Dental professor says combination of fluoridated water and fluoride toothpaste works best in tackling dental decay

Dental professor says combination of fluoridated water and fluoride toothpaste works best in tackling dental decay

(16 Oct 2014)

Thursday 16th October 2014.

A dental health professor has said that using fluoridated water in tandem with toothpaste with fluoride is the most effective way of preventing caries or dental decay.

In Ireland the public water supply is fluoridated and as a result 71% of the population use it on a daily basis. Professor Denis O’Mullane a former Chief Dental Officer in the Department of Health and former Dean of the Dental School in Cork said the use of fluoridated water was especially important in Ireland where the risk factors for dental decay were higher than elsewhere due to our poor diet and poor tooth brushing habits.

Addressing over 200 delegates at the annual conference for HSE dental surgeons - which begins today in Carlow - Professor O’Mullane said fluoridation of the public water supply was introduced here 50 years ago and that constant surveillance both here and abroad had shown it to be an effective and safe way of reducing caries among the general population.

“A report commissioned by the New Zealand Prime Minister’s Chief Science Advisor and the President of the Royal Society of New Zealand found that fluoridation was the safest and most appropriate public health approach for promoting dental health. A recent study in England found that the prevalence of caries in 12 year olds was over 20% less in areas with fluoridated water” he said.

Professor O’Mullane said some opponents of water fluoridation believed erroneously that it was no longer necessary to add fluoride to public water supplies because of the widespread use of toothpaste with fluoride.

“The public water supply in NI is not fluoridated and this has allowed us to compare the level of dental decay among children there who are just using fluoride tooth paste and children in the Republic who are using fluoridated water and fluoride toothpaste. The findings show that despite a higher reported level of brushing in NI, the levels of tooth decay north of the border were over 40% higher than those in the Republic”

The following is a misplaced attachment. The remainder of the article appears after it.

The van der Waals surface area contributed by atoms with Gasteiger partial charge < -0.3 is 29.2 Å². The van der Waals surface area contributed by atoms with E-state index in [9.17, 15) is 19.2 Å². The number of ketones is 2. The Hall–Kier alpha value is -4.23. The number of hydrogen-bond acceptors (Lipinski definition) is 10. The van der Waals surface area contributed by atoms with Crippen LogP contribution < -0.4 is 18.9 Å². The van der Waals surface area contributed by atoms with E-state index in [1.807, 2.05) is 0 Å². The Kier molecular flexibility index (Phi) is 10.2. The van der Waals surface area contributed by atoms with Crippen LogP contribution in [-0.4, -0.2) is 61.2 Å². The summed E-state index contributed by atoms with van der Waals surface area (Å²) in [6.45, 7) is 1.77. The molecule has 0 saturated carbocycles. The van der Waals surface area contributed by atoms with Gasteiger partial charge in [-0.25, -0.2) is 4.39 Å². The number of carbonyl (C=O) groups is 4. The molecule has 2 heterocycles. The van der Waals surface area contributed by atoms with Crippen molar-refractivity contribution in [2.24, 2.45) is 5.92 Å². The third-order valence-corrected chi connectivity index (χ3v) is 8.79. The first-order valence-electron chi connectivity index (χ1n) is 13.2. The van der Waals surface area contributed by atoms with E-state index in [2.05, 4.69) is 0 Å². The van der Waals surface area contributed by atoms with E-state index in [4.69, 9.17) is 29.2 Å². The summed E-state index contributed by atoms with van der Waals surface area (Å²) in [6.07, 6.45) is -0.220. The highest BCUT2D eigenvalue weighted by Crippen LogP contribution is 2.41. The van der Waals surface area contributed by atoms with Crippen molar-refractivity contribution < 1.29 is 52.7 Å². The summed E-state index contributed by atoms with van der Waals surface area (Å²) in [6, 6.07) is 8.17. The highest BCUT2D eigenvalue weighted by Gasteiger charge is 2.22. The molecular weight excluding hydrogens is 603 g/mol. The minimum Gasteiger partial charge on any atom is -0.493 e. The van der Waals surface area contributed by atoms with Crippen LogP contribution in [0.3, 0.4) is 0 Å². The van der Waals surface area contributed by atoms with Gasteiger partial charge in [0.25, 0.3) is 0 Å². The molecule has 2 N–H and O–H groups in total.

Professor O’Mullane said while progress had been made in reducing levels of dental decay over the last 50 years, there was still a long way to go in relation to diet and tooth brushing. “Irish people consume far too much sugar which is bad for their teeth and also consume far too much fat which is bad for their general health. Internationally our tooth brushing levels are very average. Irish boys brush their teeth less frequently than girls. As they get older boys brush less frequently and girls brush more frequently – age 15 it’s 76% for girls brushing more than once a day versus 55% for boys. Clearly there is a lot of scope for improvement here”. Professor O’Mullane noted that a number of councils around the country had voted against water fluoridation while a number of TDs and Senators had also said they were opposed to  it. He urged them to focus on the science and not to use the issue as a political football. “This is a very important public health issue. It is a very traumatic experience for four and five year olds when they have to have teeth extracted under general or local anaesthetic. What sort of research are these politicians drawing on? What is the scientific basis for their arguments? I would urge councillors to take account of the consequences of their actions. 

A reversal of fluoridation will lead to an increase in dental decay. It is as simple as that” Professor O’Mullane concluded.